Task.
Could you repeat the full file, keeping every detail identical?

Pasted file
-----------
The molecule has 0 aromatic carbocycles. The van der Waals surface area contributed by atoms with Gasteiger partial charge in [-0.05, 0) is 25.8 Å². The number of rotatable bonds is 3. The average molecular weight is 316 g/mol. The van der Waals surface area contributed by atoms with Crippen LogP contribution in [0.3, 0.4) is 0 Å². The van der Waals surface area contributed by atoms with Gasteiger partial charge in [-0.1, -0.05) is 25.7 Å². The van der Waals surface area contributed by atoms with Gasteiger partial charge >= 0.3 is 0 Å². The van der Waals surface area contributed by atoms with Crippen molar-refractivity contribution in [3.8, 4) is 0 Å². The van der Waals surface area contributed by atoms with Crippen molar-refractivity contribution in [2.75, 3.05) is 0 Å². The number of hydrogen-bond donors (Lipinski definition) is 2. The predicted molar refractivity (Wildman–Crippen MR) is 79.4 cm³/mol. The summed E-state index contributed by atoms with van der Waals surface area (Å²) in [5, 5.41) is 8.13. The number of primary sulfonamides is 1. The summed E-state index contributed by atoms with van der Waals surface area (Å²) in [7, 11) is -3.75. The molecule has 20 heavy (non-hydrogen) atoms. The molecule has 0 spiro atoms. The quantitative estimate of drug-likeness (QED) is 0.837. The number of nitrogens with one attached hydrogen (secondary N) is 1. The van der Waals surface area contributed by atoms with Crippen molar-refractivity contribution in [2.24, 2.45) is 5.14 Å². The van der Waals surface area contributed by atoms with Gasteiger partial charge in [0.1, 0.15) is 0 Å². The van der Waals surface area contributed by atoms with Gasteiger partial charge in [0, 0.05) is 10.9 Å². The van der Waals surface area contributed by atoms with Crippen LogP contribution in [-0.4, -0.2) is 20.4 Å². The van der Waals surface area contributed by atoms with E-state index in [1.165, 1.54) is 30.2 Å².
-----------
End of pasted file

The molecule has 0 aromatic carbocycles. The van der Waals surface area contributed by atoms with Gasteiger partial charge in [-0.05, 0) is 25.8 Å². The number of rotatable bonds is 3. The average molecular weight is 316 g/mol. The van der Waals surface area contributed by atoms with Crippen LogP contribution in [0.3, 0.4) is 0 Å². The van der Waals surface area contributed by atoms with Gasteiger partial charge in [-0.1, -0.05) is 25.7 Å². The van der Waals surface area contributed by atoms with Gasteiger partial charge >= 0.3 is 0 Å². The van der Waals surface area contributed by atoms with Crippen molar-refractivity contribution in [3.8, 4) is 0 Å². The van der Waals surface area contributed by atoms with Crippen molar-refractivity contribution in [2.75, 3.05) is 0 Å². The number of hydrogen-bond donors (Lipinski definition) is 2. The predicted molar refractivity (Wildman–Crippen MR) is 79.4 cm³/mol. The summed E-state index contributed by atoms with van der Waals surface area (Å²) in [5, 5.41) is 8.13. The number of primary sulfonamides is 1. The summed E-state index contributed by atoms with van der Waals surface area (Å²) in [7, 11) is -3.75. The molecule has 20 heavy (non-hydrogen) atoms. The molecule has 0 spiro atoms. The quantitative estimate of drug-likeness (QED) is 0.837. The number of nitrogens with one attached hydrogen (secondary N) is 1. The van der Waals surface area contributed by atoms with Crippen molar-refractivity contribution in [2.24, 2.45) is 5.14 Å². The van der Waals surface area contributed by atoms with Gasteiger partial charge in [0.1, 0.15) is 0 Å². The van der Waals surface area contributed by atoms with Gasteiger partial charge in [0, 0.05) is 10.9 Å². The van der Waals surface area contributed by atoms with Crippen LogP contribution in [-0.4, -0.2) is 20.4 Å². The van der Waals surface area contributed by atoms with E-state index in [1.165, 1.54) is 30.2 Å².